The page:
Friday, September 20, 2013

Bad Weather At Sporting Events Suddenly Fascinates Americans

Two (sort of) weather related quirks this week have me scratching my head a bit at sporting events affected by storms.
Fans wait out bad weather at the 49ers-Seahawks

The first case is the notion that the nation's second most watched TV show last week was people waiting for rain and lightning to stop at an NFL game.

According to Deadspin, the  NFL lightning delay at a 49ers-Seahawks game outscored "60 Minutes" and "America's Got Talent."  (and even "Duck Dynasty"!) according to Neilson ratings.

Was it that fascinating watching fans and players wait for bad weather to improve? I guess that helps explain the ratings success of The Weather Channel. People will watch all kinds of things weather related, apparently.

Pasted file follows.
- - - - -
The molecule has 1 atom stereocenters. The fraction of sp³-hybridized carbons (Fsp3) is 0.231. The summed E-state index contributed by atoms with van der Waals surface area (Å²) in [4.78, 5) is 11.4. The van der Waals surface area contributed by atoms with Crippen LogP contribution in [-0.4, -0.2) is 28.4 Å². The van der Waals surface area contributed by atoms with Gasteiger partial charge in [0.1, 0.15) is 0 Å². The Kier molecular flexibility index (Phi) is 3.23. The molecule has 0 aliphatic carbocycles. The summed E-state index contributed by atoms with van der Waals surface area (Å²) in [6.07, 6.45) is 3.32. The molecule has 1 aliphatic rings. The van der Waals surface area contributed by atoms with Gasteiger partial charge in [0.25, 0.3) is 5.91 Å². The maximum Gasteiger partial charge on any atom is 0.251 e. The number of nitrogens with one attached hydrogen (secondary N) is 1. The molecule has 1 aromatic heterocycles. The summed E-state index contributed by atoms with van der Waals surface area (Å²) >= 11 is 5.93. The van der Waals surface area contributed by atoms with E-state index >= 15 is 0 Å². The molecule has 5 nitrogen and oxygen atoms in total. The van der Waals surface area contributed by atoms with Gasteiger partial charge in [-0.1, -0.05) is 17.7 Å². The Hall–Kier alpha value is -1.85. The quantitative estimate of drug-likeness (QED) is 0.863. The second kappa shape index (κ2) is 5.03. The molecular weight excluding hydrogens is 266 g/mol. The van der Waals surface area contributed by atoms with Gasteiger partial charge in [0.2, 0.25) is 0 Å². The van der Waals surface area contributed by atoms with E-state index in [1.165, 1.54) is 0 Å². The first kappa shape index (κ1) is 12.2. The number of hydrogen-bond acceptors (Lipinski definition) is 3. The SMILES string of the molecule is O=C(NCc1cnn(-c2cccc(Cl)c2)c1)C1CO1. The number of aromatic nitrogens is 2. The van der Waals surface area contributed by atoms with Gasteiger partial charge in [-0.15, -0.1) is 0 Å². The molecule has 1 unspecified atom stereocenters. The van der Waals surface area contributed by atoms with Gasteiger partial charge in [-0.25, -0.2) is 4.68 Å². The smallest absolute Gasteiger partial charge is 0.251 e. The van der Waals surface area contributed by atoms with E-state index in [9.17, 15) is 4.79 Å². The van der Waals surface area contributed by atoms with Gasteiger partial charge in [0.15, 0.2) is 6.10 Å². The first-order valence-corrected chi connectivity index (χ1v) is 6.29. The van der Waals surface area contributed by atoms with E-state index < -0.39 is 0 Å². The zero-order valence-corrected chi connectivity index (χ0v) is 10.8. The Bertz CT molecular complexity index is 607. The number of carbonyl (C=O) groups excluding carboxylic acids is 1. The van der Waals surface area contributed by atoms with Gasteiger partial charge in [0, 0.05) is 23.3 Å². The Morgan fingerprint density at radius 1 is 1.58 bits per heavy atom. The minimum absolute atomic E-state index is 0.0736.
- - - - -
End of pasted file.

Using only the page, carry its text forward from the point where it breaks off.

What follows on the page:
Of course, the designation of the NFL lightning delay as the second most watched show last week is a bit of a quirk.  I'm sure most of those viewers were just people who left their TVs on, so they could hear when the actual game started. 

NFL games are always played in bad weather, of course. But lightning is an exception. The 49ers-Seahawks game was delayed until after thunderstorms passed. 

The importance of delaying or cancelling sporting events due to lightning was driven home by a video of a football game half time performance in Florida that has gone viral.

The marching band was just finishing up when a lightning bolt hit a tree just off the field. Luckily, nobody was hurt, but the video demonstrates why most high schools and colleges stop games at the first rumble of thunder.

Supposedly, the bolt of lightning at the Florida high school game was the first indication a storm was brewing.  The game was eventually called at half time as the lightning danger lingered.

Here's the video of the close call:

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